Five steps to mental wellbeing
Evidence suggests there are five steps we can all take to improve our
mental wellbeing.
If you give them a try, you may feel happier, more positive and able to get
the most from life.
www.nhs.uk/Conditions/stress-anxietydepression/Pages/improvemental
wellbeing.aspx

Body. Mind. Spirit. People. Place. Planet. Welcome to the Wheel of Well-
being. If you’re interested in health and happiness - from a personal or a
professional perspective - we hope you’ll find the WoW website a good
place to start, and you’ll come back and visit often.
www.wheelofwellbeing.org/

5 ways to wellbeing self help guide.

www.mhim.org.uk/document_uploads/helpguides/5%20Ways%20to%20
Wellbeing%20January%202016.pdf

Build happiness, resilience, connection and more with research
backed tools.
http://ggia.berkeley.edu/

Some top tactics for implementing the five ways to wellbeing
in your life, right now.
http://mindkit.org.uk/5-ways-towellbeing/

5 ways to wellbeing information and work book.
www.southerntrust.hscni.net/pdf/5_Ways_to_Wellbeing_Booklet.pdf

Action for Happiness helps people take action for a happier and more
caring world.
www.actionforhappiness.org/

Modern life moves fast so we all need a gentle reminder to help us
look after ourselves as nature intended. By reflecting on your daily
habits you can identify what gives you a boost so that you can sustain
your mental wellbeing.
www.happyhealthyapp.com/app

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Connect 5 Session 1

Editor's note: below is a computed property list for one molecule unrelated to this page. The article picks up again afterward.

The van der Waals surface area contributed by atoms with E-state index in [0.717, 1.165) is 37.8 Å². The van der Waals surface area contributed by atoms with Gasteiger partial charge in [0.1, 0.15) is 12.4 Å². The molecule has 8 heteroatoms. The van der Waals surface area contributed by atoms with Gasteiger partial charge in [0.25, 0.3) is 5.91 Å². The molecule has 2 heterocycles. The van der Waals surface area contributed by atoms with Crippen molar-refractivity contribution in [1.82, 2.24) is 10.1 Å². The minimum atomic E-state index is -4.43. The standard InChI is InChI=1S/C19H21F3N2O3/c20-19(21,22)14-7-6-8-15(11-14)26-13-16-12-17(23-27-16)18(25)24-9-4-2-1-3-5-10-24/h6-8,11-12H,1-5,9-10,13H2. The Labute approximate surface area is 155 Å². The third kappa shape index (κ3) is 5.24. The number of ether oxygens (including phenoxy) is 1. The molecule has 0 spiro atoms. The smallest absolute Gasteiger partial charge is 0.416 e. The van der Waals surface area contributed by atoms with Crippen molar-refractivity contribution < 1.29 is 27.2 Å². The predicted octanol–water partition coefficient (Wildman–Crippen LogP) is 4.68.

Free CBT Self-Help booklets

A range of Self Help Guides produced in Manchester.
www.mhim.org.uk/resource_library.html

A range of self-guides produced in Northumberland.
www.ntw.nhs.uk/pic/selfhelp/

Free Online CBT / Life Skills Courses

Free online courses covering low mood and stress and all of the
common linked problems this causes. Work out why you feel as
you do, how to tackle problems, build confidence, get going again,
feel happier, stay calm, tackle upsetting thinking and more.
www.llttf.com/
Free, fun, interactive program consisting of five modules,
which help you to explore:
• Why you feel the way you do
• Changing the way, you think
• Knowing what makes you upset
Assertiveness and interpersonal skills training.
https://moodgym.anu.edu.au/welcome

7 step self-help course.
www.getselfhelp.co.uk/step1.htm

This website covers practical ways to start dealing with stress.
http://www.stepsforstress.org/

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Connect 5© 2018 Rochdale Borough
Council on behalf of Public Health
England (PHE), Health Education
England, The Royal Society of Public
Health (RSPH) and the Greater
Manchester Authorities of Stockport,
Manchester and Bolton.

Acknowledgement to the following
partners and stakeholders who have
collaborated in the development
of this community resource;

Stockport Together
(Stockport council); Buzz Manchester
Health and Wellbeing Service; Bolton
Council Public Mental Health Team

The Royal Society of Public Health

The North West Psychological
Professions Network

Elysabeth Williams
National Connect 5 lead
& Public Mental Health advisor

Jackie Kilbane
Alliance Manchester Business School,
University of Manchester

Clare Baguley
Mental Health Lead Health Education
England - North

Martin Powell
Principle Educational Psychologist
Stockport Council

Graphic Design www.greg-whitehead.com
Illustration www.mistermunro.co.uk

Connect 5

Mental Wellbeing in Everyday Practice